Text Box: To Determine the Effective Flux Eo at the Singular Wavelength λo of the CBR

Each radiaton particle has momentum mc.
Its change in momentum on impact and reversal (or absorption and re-emission) at a surface is 2mc.

If radiaton intensity is E (per unit area per unit time) and its frequency f (cycles per unit time), 
its pressure p will then be given by

p  =  2mcEf

Therefore, the total pressure P of the CBR radiatons will simply be the sum of such partial pressures, 
or, from above figure, 
P = 2mc times the sum of Ef = 2mc times the area under the curve shaded red

Now, this red area may be replaced by an equal area Eo(f2 - f1) or Eoc / λo 
where 1 / λo = 1 / λ2 – 1 / λ1


P = 2mc x (red area) = 2mcEoc / λo

or, eliminating P,

Eo  =  Red area x ( λo / c )

Since the red area and λo are directly measurable from the graph, Eo can thus be deduced.
Text Box: If not already obvious, the Casimir effect follows directly from our ultimate concept of gravity here.
"Zero-point field," is the modern and esoteric way of calling the ether or the  vacuum energy (without upsetting diehard relativists!).

Again, to explain basic principles, only the simplest of models are generally used in these pages. 
Here, for the Casimir effect, perhaps the simplest today is the recent wonder material called graphene.
(See next two boxes; check out also the web for the latest on graphene.)
Between a pair of graphene sheets in isolation, the Casimir effect should become prominent, where the four valence electrons of each carbon atom of the sheets would dominate the 'breathing' exchanges with the outside vacuum energy field.
Text Box: Graphene is a rapidly rising star on the horizon of materials science and condensed-matter physics. This strictly two-dimensional material exhibits exceptionally high crystal and electronic quality, and, despite its short history, has already revealed a cornucopia of new physics and potential applications, which are briefly discussed here. Whereas one can be certain of the realness of applications only when commercial products appear, graphene no longer requires any further proof of its importance in terms of fundamental physics. Owing to its unusual electronic spectrum, graphene has led to the emergence of a new paradigm of 'relativistic' condensed-matter physics, where quantum relativistic phenomena, some of which are unobservable in high-energy physics, can now be mimicked and tested in table-top experiments. More generally, graphene represents a conceptually new class of materials that are only one atom thick, and, on this basis, offers new inroads into low-dimensional physics that has never ceased to surprise and continues to provide a fertile ground for applications.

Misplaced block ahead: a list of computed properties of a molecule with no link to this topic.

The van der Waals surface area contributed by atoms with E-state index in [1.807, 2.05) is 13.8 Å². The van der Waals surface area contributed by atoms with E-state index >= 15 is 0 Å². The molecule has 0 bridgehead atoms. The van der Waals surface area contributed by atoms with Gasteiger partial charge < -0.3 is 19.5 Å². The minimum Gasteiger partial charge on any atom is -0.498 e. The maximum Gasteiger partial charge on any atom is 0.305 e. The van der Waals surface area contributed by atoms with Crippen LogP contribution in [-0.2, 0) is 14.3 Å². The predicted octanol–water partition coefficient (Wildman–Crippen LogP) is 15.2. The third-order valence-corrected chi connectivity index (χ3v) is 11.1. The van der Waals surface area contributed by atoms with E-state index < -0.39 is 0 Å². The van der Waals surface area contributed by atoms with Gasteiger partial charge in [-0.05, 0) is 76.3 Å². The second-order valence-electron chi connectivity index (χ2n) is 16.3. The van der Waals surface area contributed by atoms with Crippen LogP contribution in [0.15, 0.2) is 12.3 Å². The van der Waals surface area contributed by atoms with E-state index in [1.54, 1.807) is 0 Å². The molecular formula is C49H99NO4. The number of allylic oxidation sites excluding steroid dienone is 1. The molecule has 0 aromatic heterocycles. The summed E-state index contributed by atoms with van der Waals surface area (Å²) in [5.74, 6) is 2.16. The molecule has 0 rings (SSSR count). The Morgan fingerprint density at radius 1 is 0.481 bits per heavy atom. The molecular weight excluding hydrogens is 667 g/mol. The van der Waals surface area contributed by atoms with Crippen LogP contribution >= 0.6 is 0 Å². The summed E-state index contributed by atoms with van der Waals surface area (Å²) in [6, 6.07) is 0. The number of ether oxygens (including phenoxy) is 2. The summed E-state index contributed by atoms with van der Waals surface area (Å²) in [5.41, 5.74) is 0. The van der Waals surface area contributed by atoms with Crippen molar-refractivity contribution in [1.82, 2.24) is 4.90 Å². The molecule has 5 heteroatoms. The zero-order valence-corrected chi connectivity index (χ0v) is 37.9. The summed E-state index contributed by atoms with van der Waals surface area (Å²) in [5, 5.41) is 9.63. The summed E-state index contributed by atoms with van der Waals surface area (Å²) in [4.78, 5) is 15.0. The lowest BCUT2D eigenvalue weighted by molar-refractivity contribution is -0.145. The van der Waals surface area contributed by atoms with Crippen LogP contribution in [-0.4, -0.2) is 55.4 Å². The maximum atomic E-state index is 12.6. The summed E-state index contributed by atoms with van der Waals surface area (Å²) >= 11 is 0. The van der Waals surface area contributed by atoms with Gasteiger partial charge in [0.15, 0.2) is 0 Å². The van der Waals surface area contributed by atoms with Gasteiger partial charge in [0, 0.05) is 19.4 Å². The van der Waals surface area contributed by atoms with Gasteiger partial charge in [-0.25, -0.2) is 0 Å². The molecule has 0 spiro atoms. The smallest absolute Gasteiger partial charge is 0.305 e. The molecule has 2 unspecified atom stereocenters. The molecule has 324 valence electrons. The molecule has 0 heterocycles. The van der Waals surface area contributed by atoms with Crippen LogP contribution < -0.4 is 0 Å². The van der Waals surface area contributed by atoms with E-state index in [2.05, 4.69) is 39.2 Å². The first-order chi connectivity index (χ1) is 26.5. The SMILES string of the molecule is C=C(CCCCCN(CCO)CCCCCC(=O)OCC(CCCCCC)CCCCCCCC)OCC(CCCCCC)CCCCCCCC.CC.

The rise of graphene, A. K. Geim and K. S. Novoselov (Manchester Centre for Mesoscience and Nanotechnology, University of Manchester), Nature Materials 6, 183-191 (2007)
Text Box: The stability of two-dimensional (2D) layers and membranes is the subject of a long-standing theoretical debate. ...The discovery of graphene, the first truly 2D crystal5, 6, and the recent experimental observation of ripples in suspended graphene7 make these issues especially important. Besides the academic interest, understanding the mechanisms of the stability of graphene is crucial for understanding electronic transport in this material that is attracting so much interest... We find that ripples spontaneously appear owing to thermal fluctuations...
Intrinsic ripples in graphene, A. Fasolino, J. H. Los & M. I. Katsnelson1 (Institute for Molecules and Materials, Radboud University Nijmegen, The Netherlands), Nature Materials 6, 858-861 (2007)
          Go to Part 4 of 4
A Synopsis The Cosmos The Spin
ADDENDA The Cosmological Redshift The Neutrino
Two-Slit Tests The Galaxy Nuclear Reactions
NASA Tests Gravity The Sun
KamLAND Test Anti-Gravity The Pulsar
UCLA Test Relativity Superconductivity
Q and A Mass-Energy Fusion Energy
 Eugene Sittampalam
 27 August 2008